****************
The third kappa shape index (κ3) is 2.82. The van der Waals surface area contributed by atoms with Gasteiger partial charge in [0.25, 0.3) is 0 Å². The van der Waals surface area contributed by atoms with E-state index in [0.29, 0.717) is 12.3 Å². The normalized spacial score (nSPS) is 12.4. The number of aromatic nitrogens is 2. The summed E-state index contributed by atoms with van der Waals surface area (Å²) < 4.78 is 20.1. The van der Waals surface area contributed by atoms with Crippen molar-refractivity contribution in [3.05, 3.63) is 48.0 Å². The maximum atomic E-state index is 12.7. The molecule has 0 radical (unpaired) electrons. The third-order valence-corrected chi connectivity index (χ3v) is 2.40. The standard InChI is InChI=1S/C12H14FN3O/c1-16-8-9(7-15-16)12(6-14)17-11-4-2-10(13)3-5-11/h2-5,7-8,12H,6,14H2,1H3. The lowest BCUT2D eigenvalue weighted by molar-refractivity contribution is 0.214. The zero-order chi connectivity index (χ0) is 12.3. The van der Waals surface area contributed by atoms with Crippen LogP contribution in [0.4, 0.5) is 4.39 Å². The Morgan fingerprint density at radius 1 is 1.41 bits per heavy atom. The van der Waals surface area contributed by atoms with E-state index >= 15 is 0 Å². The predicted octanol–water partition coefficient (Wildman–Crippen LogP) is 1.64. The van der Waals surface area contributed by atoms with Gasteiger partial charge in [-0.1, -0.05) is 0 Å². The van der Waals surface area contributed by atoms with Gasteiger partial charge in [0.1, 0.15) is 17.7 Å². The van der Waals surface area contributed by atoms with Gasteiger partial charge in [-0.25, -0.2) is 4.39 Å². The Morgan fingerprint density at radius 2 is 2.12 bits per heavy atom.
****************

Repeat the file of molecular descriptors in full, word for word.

The third kappa shape index (κ3) is 2.82. The van der Waals surface area contributed by atoms with Gasteiger partial charge in [0.25, 0.3) is 0 Å². The van der Waals surface area contributed by atoms with E-state index in [0.29, 0.717) is 12.3 Å². The normalized spacial score (nSPS) is 12.4. The number of aromatic nitrogens is 2. The summed E-state index contributed by atoms with van der Waals surface area (Å²) < 4.78 is 20.1. The van der Waals surface area contributed by atoms with Crippen molar-refractivity contribution in [3.05, 3.63) is 48.0 Å². The maximum atomic E-state index is 12.7. The molecule has 0 radical (unpaired) electrons. The third-order valence-corrected chi connectivity index (χ3v) is 2.40. The standard InChI is InChI=1S/C12H14FN3O/c1-16-8-9(7-15-16)12(6-14)17-11-4-2-10(13)3-5-11/h2-5,7-8,12H,6,14H2,1H3. The lowest BCUT2D eigenvalue weighted by molar-refractivity contribution is 0.214. The zero-order chi connectivity index (χ0) is 12.3. The van der Waals surface area contributed by atoms with Crippen LogP contribution in [0.4, 0.5) is 4.39 Å². The Morgan fingerprint density at radius 1 is 1.41 bits per heavy atom. The van der Waals surface area contributed by atoms with E-state index >= 15 is 0 Å². The predicted octanol–water partition coefficient (Wildman–Crippen LogP) is 1.64. The van der Waals surface area contributed by atoms with Gasteiger partial charge in [-0.1, -0.05) is 0 Å². The van der Waals surface area contributed by atoms with Gasteiger partial charge in [0.1, 0.15) is 17.7 Å². The van der Waals surface area contributed by atoms with Gasteiger partial charge in [-0.25, -0.2) is 4.39 Å². The Morgan fingerprint density at radius 2 is 2.12 bits per heavy atom.